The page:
5 ‘Yahoo’ LAUTECH students handed over to EFCC in Ibadan

The Ibadan Zonal office of the Economic and Financial Crimes Commission, EFCC, Monday, 20th March, 2017 took over five suspected internet fraudsters arrested by men of the Oyo State Joint Security Task Force, ‘Operation Burst’ for further investigation.

The suspects, which includes Oyewole Oyeleye Olatunji (28), Adeniran Adeyinka Yusuf (29), Samuel Olumide Adeola (29), Israel Adeola (24) and Olorunyemi Savior Imonah (24) were arrested March 13, 2017 during a routine surveillance at Ladoke Akintola University of Technology (LAUTECH) Ogbomosho.

They were thereafter interrogated at the Operation Burst headquarters, Agodi where they confessed to have defrauded some American women through various romance scam using different dating sites. They also confessed to have obtained different sums from their victims.

At the point of arrest, four HP Laptops, three Nokia phones, four I phones, one Infinix Hot Note Phone, a Flash Drive and four Military camouflage T-shirts were recovered from them.

Investigations have also revealed that the suspects have various incriminating documents in their Laptops and Phones. They were posing on the dating sites as American Soldiers and using different identities to defraud unsuspecting American Ladies.

Oyewole confessed to have been posing as Billy Philip, Johnson Moron and Montegro respectively.
According to him, he collected itune cards from one Stephanie and has been using the card to chat with Holly Donis, Dona Rissmiller and Mona Venziano among others who were also Americans.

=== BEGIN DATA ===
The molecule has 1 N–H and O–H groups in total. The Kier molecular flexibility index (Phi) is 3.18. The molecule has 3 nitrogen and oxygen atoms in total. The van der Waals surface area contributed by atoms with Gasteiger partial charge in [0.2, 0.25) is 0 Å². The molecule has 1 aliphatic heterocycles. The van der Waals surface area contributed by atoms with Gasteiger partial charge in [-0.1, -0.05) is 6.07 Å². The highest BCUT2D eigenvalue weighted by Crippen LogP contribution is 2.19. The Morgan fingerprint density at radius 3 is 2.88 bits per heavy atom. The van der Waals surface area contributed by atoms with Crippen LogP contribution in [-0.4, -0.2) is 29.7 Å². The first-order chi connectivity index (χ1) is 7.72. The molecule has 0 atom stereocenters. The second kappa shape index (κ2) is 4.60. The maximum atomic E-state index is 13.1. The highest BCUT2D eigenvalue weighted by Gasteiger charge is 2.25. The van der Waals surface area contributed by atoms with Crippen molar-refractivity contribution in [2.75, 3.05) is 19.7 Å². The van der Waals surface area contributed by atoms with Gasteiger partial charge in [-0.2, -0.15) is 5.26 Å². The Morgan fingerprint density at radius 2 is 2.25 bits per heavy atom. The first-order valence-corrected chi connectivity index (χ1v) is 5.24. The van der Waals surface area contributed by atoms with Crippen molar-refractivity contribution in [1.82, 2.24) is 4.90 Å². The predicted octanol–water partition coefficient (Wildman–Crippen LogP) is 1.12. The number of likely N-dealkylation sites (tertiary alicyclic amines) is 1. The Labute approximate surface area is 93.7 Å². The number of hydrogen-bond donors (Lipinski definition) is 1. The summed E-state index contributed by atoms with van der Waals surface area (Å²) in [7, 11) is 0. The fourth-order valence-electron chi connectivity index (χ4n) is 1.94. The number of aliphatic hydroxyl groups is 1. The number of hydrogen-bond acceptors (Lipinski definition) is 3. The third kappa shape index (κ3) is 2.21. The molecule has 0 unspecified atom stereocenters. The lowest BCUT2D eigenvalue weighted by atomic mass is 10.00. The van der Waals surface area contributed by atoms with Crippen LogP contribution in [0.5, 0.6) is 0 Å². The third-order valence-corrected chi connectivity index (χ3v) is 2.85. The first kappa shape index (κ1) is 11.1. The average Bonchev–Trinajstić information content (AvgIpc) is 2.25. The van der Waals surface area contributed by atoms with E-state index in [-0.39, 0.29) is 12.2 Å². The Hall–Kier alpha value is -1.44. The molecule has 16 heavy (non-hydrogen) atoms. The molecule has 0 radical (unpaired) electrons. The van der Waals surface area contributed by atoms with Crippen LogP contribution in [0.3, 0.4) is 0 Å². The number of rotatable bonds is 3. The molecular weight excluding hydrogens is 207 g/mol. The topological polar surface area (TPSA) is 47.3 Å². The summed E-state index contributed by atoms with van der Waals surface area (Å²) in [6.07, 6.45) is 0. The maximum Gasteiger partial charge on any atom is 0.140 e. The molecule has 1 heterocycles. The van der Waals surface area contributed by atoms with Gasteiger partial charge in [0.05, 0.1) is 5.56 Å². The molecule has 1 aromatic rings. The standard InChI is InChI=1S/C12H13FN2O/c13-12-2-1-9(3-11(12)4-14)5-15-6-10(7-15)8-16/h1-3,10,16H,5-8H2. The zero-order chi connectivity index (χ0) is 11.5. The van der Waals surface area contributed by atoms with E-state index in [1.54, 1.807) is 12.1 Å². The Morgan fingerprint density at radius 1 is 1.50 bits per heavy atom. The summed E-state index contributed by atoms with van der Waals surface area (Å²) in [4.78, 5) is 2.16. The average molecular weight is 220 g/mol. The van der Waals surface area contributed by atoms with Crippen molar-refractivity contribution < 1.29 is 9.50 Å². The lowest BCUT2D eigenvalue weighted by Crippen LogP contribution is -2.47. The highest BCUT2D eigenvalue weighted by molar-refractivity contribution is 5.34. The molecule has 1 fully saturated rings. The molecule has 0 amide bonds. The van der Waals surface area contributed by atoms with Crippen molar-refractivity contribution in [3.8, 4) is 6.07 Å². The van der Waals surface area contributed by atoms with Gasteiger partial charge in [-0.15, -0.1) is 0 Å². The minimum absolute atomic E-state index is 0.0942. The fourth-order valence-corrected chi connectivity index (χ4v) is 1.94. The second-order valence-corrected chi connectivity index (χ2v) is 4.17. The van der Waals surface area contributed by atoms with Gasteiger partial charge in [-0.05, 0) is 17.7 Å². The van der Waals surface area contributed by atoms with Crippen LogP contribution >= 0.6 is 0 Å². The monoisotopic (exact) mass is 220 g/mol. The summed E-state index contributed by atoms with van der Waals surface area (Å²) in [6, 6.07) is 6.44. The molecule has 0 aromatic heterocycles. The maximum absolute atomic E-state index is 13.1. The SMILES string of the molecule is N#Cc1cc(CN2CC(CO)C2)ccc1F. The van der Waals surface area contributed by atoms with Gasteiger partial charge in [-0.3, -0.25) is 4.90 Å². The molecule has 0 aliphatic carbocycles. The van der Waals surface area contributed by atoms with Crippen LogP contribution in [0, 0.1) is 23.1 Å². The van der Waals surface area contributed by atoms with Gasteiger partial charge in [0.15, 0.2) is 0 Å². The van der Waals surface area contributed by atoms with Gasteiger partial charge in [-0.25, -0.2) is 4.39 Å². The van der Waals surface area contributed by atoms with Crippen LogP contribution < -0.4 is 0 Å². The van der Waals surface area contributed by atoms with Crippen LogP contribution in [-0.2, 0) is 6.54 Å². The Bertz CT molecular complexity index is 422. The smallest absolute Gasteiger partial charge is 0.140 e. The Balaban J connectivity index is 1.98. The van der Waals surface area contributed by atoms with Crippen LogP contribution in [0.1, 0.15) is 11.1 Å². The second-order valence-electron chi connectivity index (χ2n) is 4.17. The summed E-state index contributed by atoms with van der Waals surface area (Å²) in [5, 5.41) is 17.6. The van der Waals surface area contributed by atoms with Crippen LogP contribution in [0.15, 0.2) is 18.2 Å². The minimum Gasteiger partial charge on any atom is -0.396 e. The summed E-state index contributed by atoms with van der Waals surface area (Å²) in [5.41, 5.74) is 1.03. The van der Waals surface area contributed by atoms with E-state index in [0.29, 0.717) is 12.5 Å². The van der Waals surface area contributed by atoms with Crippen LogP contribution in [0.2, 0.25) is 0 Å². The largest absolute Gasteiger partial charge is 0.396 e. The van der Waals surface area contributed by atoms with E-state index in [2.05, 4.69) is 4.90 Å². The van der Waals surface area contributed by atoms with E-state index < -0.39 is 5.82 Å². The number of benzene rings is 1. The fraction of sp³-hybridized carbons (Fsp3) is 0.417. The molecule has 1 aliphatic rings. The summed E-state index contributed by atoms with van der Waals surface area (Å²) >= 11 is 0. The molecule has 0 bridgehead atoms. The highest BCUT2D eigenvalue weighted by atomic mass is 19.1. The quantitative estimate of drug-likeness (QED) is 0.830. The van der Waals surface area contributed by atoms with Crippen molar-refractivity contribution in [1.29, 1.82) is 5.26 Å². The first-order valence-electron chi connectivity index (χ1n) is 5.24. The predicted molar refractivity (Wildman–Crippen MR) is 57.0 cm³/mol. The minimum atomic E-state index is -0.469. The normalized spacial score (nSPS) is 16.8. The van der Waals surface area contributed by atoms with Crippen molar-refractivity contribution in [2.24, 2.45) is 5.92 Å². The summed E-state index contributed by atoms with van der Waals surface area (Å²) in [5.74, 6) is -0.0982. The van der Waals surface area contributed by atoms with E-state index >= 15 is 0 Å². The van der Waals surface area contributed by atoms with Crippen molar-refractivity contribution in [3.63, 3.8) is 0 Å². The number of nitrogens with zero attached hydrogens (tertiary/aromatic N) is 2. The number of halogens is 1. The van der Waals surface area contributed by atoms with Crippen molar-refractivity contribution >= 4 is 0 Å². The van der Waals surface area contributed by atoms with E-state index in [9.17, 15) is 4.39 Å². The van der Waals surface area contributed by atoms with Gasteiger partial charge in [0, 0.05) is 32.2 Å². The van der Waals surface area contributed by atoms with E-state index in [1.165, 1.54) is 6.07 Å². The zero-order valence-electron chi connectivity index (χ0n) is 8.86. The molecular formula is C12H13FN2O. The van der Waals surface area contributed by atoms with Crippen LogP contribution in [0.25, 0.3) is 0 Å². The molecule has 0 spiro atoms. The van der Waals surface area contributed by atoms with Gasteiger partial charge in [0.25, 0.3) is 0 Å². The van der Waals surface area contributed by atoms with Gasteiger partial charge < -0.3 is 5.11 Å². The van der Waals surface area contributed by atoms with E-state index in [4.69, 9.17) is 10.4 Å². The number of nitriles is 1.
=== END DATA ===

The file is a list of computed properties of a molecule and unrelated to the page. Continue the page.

Adeniran also posed as Cheryl Ann and Cindy Grant on Facebook and engaged unsuspecting ladies in dating. He had also used the medium to defraud and obtain Dollars from one Cherly Chambers.

Samuel has been posing as Gome, Rundell, and Klaus. He confessed to have collected itune card and different sums of dollars from Linda and Patricia on a dating site.

Israel had online affairs with Jeannie Mae Sherman and obtained different sums running into several thousands of dollars and itune cards from her and another One Thousand, Two Hundred and Fifty One Dollars itune cards from Lritz Ortiz. While Olorunyemi using the names Terry Elizabeth and Bunt Janice Muriel had also swindled unsuspecting victims to the tune of Two Hundred Dollars and Three Hundred Dollars itune cards.

The suspects will be charged to court as soon as investigation is completed.

Yahoo shuts down weeks after confirming the hacking of a billion emails

Yahoo, the internet mailing system, shut down about 2:30 pm on Thursday.

 

A bold message indicating the system shutdown on a desktop computer screen reads: “YAHOO! Will be right back… Thanks for your patience. Our engineers are working to resolve the issue.”

 

This is coming a few weeks after the internet company announced that the emails of about a billion of its users were hacked back in 2013.

 

On Monday, reports said that the parent company, Yahoo Incorporated, would be renamed Altaba after a deal for its sale to Verizon Communications was closed. But the company has said it will not be renamed.

 

The shutout lasted only a few hours, as checks by TheCable at 6pm revealed that the mailing system had become active again.

BREAKING: Yahoo is officially dead, to be named Altaba.

Yahoo Inc said  that it would rename itself Altaba Inc and Chief Executive Officer Marissa Mayer would step down from the board after the closing of its deal with Verizon Communications Inc (VZ.N).